In response to Leftley (#13)
Personally, I say the original "pause" method was fine the way it was originally conceived... the other methods seem like unnecessary baggage to me, especially if you intend this to be a more casual "pick up and play" game. For instance, I've been playing a lot of Combat Flight Simulator 2 lately, and I often do just one mission before quitting.

With the first "pay for saving" model, people who like to play in tiny spurts will be more or less hopeless in the game, since they'll be severely disadvantaged and unlikely to make any real progress. With the second "checkpoint" model, people will have to play for longer periods of time in order to be able to save. If I had to vote for one of those two options exclusively, I'd vote for the second. You did mention that progress was fairly fast through the dungeon. I'd just be strongly against any method which required you to play for more than 15-30 minutes.

But there's also the considerable issue of what happens if you have to quit suddenly because of a real life issue. Neither the pay-for-save nor the checkpoint models cover that contingency (with pay-for-save you could allow yourself some slack, but even so, you can't expect the unexpected)... hence, I'd choose the pause model in favour of those.
In response to Spuzzum (#14)
Spuzzum wrote:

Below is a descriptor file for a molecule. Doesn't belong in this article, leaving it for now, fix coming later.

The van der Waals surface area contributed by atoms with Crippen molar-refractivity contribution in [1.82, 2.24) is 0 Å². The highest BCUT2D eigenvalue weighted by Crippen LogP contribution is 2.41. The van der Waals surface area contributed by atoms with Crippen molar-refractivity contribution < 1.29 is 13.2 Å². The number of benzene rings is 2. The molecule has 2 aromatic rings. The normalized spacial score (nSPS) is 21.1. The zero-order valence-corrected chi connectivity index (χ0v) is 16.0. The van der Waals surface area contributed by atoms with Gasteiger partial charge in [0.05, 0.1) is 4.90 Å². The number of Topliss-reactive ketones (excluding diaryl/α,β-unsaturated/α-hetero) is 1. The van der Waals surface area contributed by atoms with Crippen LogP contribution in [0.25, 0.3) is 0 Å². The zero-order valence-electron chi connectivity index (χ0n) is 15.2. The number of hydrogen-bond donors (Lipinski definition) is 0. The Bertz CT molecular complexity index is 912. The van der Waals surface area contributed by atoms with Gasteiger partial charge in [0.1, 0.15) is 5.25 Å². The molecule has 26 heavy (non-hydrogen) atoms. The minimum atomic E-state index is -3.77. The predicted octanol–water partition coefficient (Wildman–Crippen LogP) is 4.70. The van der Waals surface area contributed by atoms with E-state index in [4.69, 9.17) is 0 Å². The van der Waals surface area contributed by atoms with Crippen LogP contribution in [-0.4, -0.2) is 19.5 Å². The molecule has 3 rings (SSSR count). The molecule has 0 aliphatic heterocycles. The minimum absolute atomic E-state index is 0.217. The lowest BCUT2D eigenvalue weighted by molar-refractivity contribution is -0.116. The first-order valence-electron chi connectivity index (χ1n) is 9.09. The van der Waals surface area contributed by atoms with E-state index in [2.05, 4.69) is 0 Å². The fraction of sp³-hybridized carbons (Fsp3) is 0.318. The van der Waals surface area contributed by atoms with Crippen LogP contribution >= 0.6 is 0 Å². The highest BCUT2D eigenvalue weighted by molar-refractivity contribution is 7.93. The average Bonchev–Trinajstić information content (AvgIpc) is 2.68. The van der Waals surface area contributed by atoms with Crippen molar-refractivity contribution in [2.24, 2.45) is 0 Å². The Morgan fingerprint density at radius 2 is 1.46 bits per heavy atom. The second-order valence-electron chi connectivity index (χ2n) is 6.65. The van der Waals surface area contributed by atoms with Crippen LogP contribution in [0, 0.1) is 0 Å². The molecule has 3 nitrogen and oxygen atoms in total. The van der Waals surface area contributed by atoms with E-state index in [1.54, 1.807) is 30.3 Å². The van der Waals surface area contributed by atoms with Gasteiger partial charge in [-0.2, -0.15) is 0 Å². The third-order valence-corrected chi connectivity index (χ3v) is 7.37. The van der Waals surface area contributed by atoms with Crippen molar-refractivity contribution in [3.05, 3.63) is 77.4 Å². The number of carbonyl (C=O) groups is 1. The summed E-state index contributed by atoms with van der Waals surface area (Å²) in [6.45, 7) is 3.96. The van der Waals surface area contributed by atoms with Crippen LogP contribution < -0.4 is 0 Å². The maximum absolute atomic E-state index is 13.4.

With the first "pay for saving" model, people who like to play in tiny spurts will be more or less hopeless in the game, since they'll be severely disadvantaged and unlikely to make any real progress. With the second "checkpoint" model, people will have to play for longer periods of time in order to be able to save. If I had to vote for one of those two options exclusively, I'd vote for the second. You did mention that progress was fairly fast through the dungeon. I'd just be strongly against any method which required you to play for more than 15-30 minutes.

Ultimately it's not really meant to be played in tiny spurts over a long period of time, at least not as far as individual runs go; it does have a multiplayer, group-based focus, which means you don't want to take a lot of breaks on one run (since each time you stop and come back later means 1. you just let down several other players, shame on you, and 2. you have to hang around and try to hitch a ride with another group, which is especially hard when you have a reputation of adventuring 5 minutes and then quitting), and when possible you do want to break at the most convenient point available, not just in the middle of nowhere.